Hilda and the mom both perhaps grew tired of this and moved their wheel chairs away from the piano and found themselves adjacent to one another, one facing the diners, the other facing the opposite direction. A beautiful and touching moment occurred between these two women who have both been reduced to using only one hand. I watched as they reached out and locked hands together as they expressed their friendship to one another verbally. Then I heard Hilda ask, “May I?” as she leaned over to plant a kiss on the other woman's hand. This was a most intimate moment of friendship as they both expressed words of love and concern for the other verbally. I felt I'd witnessed something holy. I knew these two women, who quite possibly had been born and raised in completely different parts of the country, had an affinity that transcended geographical and cultural boundaries. If anything at all, I felt I was observing something of a new culture and society of which I'd never been a part and might need to further understand.
As the conversation continued, Hilda told me a little about her father and how he had played a five string tenor banjo. He had played in a band when she was growing up and she herself had danced on a stage I was told. When she shared her favorite song, I heard the young man say, “Why don't you sing it to her?” handing me a microphone attached to the sound equipment there in the dining room. “You're kidding, right?” I asked. It soon became clear that he was not. He was very insistent and I found myself mirroring the response of Hilda when he rolled her wheel chair up to the piano. If Hilda could make an attempt with her one good hand to plunk out a song on the piano, then surely I can give it my best shot and sing to her in a microphone in front of a handful of lonely residents waiting patiently for their evening meal.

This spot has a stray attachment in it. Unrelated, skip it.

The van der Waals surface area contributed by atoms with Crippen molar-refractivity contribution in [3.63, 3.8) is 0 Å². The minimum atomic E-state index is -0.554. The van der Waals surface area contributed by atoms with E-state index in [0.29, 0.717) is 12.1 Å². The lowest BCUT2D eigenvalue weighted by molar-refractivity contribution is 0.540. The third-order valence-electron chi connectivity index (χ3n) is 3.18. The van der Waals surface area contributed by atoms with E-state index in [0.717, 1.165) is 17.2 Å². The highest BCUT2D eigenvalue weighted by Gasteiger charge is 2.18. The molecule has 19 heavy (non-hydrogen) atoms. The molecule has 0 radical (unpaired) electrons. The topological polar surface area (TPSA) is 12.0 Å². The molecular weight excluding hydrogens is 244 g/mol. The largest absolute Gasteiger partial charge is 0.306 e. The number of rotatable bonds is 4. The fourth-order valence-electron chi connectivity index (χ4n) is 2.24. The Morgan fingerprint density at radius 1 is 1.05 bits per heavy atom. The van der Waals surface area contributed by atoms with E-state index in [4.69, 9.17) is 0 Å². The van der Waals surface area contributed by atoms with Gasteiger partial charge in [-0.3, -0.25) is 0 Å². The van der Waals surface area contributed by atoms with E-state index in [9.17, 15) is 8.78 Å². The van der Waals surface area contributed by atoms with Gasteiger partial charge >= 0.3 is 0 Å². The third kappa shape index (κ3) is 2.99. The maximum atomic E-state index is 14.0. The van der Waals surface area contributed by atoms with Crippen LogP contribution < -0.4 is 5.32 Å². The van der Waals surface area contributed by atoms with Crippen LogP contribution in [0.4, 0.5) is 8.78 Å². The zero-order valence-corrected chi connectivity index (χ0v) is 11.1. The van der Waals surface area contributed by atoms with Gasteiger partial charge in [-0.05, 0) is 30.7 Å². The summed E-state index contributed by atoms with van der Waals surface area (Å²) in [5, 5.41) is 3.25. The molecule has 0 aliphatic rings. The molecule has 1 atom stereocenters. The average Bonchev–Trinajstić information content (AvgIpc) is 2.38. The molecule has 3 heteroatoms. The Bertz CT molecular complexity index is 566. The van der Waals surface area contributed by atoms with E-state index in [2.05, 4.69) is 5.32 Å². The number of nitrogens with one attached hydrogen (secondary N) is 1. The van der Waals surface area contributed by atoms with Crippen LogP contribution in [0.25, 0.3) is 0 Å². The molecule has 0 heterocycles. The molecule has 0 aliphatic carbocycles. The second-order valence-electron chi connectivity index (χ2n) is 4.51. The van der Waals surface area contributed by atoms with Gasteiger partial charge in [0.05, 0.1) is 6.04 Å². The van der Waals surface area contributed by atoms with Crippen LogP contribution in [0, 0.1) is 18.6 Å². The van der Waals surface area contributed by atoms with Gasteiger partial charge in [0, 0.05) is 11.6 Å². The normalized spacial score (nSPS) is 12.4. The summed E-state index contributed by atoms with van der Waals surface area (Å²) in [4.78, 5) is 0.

The first verse of “In the Sweet By and By” was definitely shaky as I sang with my head down intent on the words in the hymnal. I had stepped into unknown territory and realized it was my pride that was a hindrance to my giving this my all. As I made an inner commitment to give this my best shot and bless my friend Hilda, I sacrificed my dignity and made a choice to sing out on verse two, not only singing to Hilda but to the other residents. As I glanced around the room, I realized some who had been sitting motionless, staring off into space, were singing along and even gently clapping their hands to the music. There came that moment when I felt I'd entered into that sisterhood that Hilda and her friend felt when they clasped hands together. It was a sweet moment. It was a moment of clarity for me as I realized how needful it is to be touched, to hear music, to experience laughter... no matter who you are.
“We shall sing on that beautiful shore
The melodious songs of the blest,
And our spirits shall sorrow no more,
Not a sigh for the blessing of rest.”
What a promise for those living in bodies racked with pain, limited by limbs they can no longer use to play and dance as in their youth. No more sorrow or sighing, just the blessing of eternal rest. I am sure this detour from the usual for the residents was a blessing. My visit most assuredly blessed my dear friend as I saw the mist gathering in her eyes as I departed that night. But what about me? The sacrificing of my own agenda, my own comfort and letting go of my pride led to a blessing I'll not soon forget. For a brief moment, I found that sweet spot of true communion with God as I let go of my own plan and literally fell into His.
My final thoughts come from verse four....
“To our bountiful Father above
I offer my tribute of praise,
For the glorious gift of His love
And the blessings that hallow our days.”
I am thanking Him for the nudging of the Holy Spirit that led me to...
one of the least of these.... I was the recipient of a hallowed blessing.